It's probably worth noting that the Washington Times has a pronounced ideological bias. I'm no expert in this matter, and am profoundly influenced by Ken Burns, as well, so I'm in no position to really decry the article. It could all be true for all I know. But the Times has a long track record of playing fast-and-loose with the facts of history - particularly when those facts are of interest to progressivism. That strikes me as important context.

Orel said...

Thanks, I was unaware of that. I also found this at a separate site:

In 1949 the House Un-American Activities Committee subpoenaed Robinson to rebut singer, actor, and political activist Paul Robeson's declaration that African Americans would not support this country in a war with the Soviet Union. In his autobiography, I Never Had It Made, published shortly before he died, Robinson defended his 1949 testimony that he would not desert his country based on "a siren song sung in bass." He disavowed the phrasing, which he then saw as an insult to the older, wiser Robeson, a hero to the people for whose causes he had made meaningful sacrifices.

Bob Timmermann said...

The L.A. papers referred to Robinson as "Jackie" while he was in high school and college (both Pasadena City and UCLA).

For example, a headline on November 12, 1937 reads "Jackie Robinson leads Bulldogs to 12-0 victory over Caltech".

Robinson making the Dodgers team was a big story in the LA Times in 1946 and 1947, which is interesting since the LA Times was an extremely conservative paper at the time. But Robinson was a big college sports hero in the area and sports fans in the area had been accustomed to black starts such as Robinson, Kenny Washington, and Woody Strode.

Steve Sax said...

CalTech was shutout by Pasadena City College? Unbelievable.

Rob said...

Jason -- the Washington Times article reaffirms a story appearing in Glenn Stout's The Dodgers and also in Bums. In other words, Moonie owner or no, the story was valid; the "white press" really didn't pick up on Robinson's promotion at the time.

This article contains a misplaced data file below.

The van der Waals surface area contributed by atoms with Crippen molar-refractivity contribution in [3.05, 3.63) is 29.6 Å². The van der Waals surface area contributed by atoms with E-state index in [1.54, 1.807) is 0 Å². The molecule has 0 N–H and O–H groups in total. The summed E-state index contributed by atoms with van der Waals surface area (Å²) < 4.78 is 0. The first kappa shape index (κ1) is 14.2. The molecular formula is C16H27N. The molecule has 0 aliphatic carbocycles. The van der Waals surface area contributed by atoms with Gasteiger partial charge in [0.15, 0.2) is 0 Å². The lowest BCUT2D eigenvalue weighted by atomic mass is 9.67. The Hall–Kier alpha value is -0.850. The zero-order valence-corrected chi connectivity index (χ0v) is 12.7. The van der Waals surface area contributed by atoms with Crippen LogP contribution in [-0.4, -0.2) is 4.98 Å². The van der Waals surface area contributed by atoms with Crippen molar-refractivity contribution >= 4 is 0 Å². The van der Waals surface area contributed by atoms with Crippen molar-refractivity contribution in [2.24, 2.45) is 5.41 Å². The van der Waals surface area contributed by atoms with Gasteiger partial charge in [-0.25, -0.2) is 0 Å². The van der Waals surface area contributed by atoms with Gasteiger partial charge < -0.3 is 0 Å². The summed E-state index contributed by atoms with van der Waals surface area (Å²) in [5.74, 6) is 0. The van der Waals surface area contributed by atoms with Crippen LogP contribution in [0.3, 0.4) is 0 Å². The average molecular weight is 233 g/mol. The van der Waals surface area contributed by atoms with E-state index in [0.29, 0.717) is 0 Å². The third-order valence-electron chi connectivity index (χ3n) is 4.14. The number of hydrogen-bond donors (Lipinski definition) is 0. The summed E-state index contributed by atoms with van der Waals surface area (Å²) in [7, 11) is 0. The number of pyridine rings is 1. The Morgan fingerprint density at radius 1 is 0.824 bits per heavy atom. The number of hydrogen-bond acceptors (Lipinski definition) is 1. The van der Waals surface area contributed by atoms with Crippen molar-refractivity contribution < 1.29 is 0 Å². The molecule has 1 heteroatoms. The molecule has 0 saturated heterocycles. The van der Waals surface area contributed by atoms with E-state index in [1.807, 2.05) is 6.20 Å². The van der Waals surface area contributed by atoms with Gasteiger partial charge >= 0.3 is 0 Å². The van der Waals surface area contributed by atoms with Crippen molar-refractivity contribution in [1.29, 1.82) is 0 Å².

Robinson was an amazing man, someone unafraid to go his own way on so many things. The HUAC testimony, something I think he later regretted, was just one example. He was, by all accounts, an amazingly courageous man.

Rob said...

Incidentally, the cause of Robinson's death was a heart attack, but recall that diabetes is a leading indicator for circulatory problems in general, which includes heart attacks and strokes, not to mention cancer.

Moreover, Robinson put on weight fairly easily. After his impressive 1947 season, prominent blacks all over the country tripped over themselves to invite him to dinners toasting his success. As a result, he showed up to spring training 20 lbs. overweight, prompting the caustic Leo Durocher to send him out in the field wearing a rubber suit, belittling him for appearing so overweight when he was in shape for Charlie Dressen the year before. It was humiliating for the sensitive Robinson, who never really forgave Durocher (though he was very politic in his later writings on the subject). But the weight gain was a predictor of things to come: later pictures of him show a rather stout man (though not as bad as Kirby Puckett), something that assuredly contributed to his diabetes.

Rob said...

Robinson making the Dodgers team was a big story in the LA Times in 1946 and 1947, which is interesting since the LA Times was an extremely conservative paper at the time.

Reviewing the contemporaneous press clippings out of the Times, all of the reporting was by the AP, though I suspect at that time the Times would still have been relying on that for national news. Some of it was page 2 stuff, but some of it made it to the front page of the Sports section. For instance, on April 12, 1947, it mentions that Robinson went hitless in the first of a three-game preseason exhibition series against the Yankees, but drove in three runs anyway.

(An aside from that same paper: the PCL had already been playing as many as 11 games of their regular season by that time.)

Jason said...

Rob: That's some more excellent context for the article - thanks for filling me in on the background sources. Sounds like maybe the sports writers at the Times aren't as sneaky as the front page staff. I've just seen them publish misleading stuff so often (usually by carefully selecting which parts of a story to include) that I've got a hair-trigger when I see them edging toward anything even remotely political. Thanks to both you and Orel for bringing up this article!